Food waste solutions must not shy away from processing, IFT says

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The fact that a third of all food within the global supply chain goes to waste is not a new problem. The Institute of Food Technologists’ Anna Rosales believes the answer lies in food processing technology, which she said CPG companies should not be afraid to embrace.

“The reality is a lot of times when you have a raw material sidestream, you have to process it, whether for the safety or for the texture or taste, to get it into a form that’s suitable for the food product you’ll be making,” Rosales said.

Rosales, IFT’s senior director of government affairs and nutrition, told Food Dive in an interview that mitigating food waste must involve increasing the amount of technology used to preserve food within the supply chain, and adapting the machinery to fit consumer needs. This strategy includes creating new products, which she said can meaningfully reduce its environmental impact.

While there is a trend among consumers wanting foods that are minimally processed, Rosales believes there are opportunities to improve food at every point in the food supply chain, including processing foods to increase their shelf life and decrease deterioration.

“Food science has the power to bring a lot of these ideas and solutions that we need to scale,” Rosales said.

IFT, an industry trade group that advocates for greater funding for food technology, said on its website its mission is to “advance the science of food and its application.”

As food tech continues to drive strategic decisions at companies, IFT believes machinery holds the key to innovating the supply chain to lower the amount of food that does not get sold or eaten. In a white paper published this month, IFT said food waste could cost the industry roughly a trillion dollars annually and contributes to over a billion tons of food wasted each year.

A significant piece to solving the issue, IFT said, is explaining food waste reduction strategies to consumers. One piece of this could involve redefining the issue entirely, according to Rosales, in an effort to curb negative connotations.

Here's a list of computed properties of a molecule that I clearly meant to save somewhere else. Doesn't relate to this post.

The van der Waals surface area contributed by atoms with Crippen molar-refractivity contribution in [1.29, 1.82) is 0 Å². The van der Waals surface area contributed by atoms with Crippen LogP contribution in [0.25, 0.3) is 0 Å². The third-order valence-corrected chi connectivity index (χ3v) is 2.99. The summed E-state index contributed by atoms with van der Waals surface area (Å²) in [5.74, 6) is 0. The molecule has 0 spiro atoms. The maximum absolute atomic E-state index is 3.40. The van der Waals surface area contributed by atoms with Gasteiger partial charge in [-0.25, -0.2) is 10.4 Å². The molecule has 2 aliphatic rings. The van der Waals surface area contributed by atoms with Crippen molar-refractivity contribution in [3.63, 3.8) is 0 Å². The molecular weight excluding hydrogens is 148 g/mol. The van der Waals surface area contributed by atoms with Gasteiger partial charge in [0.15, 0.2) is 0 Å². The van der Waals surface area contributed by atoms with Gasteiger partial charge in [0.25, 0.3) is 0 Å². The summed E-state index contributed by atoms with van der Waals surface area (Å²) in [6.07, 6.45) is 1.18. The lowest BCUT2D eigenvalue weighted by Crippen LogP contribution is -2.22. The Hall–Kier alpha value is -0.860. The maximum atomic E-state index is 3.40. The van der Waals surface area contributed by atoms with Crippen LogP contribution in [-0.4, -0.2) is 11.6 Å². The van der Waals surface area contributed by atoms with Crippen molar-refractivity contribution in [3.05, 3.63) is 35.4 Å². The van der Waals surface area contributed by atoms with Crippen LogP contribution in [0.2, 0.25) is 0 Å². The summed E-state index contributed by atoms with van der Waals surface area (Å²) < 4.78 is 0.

food processing technology

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Steps toward achieving circularity

The primary solution to food waste, according to the organization, involves working to achieve a circular economy for ingredients. In this system, the industry would recycle or recover resources through actions like extending shelf life or upcycling foods. IFT cited a Consumer Goods Forum report that said for every dollar a company used to reduce food loss or waste, it saved $14 in operating costs.

But explaining the benefits of lowering food waste to consumers can prove challenging — something leaders in the space are working to tackle.

“When you think of it as waste, you’re going to treat it as waste,” Rosales said. “But if you think of every raw material that’s coming as an opportunity to innovate or to create, it totally changes the perspective.”

Framing the situation as one where consumers can benefit from products that were produced sustainably presents the opportunity to motivate more people to support it, she said. Innova Market Insights found last year that 62% of consumers are willing to pay more for products that work to prevent food waste.

In the food waste advocacy space, organizations and companies argue on behalf of a variety of solutions to the issue. According to ReFed’s food waste solutions database, the methods with the greatest net financial benefit are consumer-driven, including education campaigns, tracking individual food waste and controlling portion sizes.

Upcycling rising up

One solution IFT sees promise in is heightened consumer interest in the upcycled foods movement, which has led to the launch of food products made from food that would have otherwise gone to waste. This popularity consumers increasingly value products that promote sustainable attributes.

The Upcycled Food Association’s CEO, Angie Crone, while speaking at a Food Institute panel in April, said the organization saw 21% year-over-year growth in products that received Upcycled Certification last year. The upcycled foods space, she added, is projected to be worth $80 million within a decade. The Upcycled Foods Association has upped the ante on this innovation pipeline, working with CPGs like Kerry and Puratos to implement foods that would have gone to waste — such as spent grain from beer production and cacao fruit — as ingredients for new food products.



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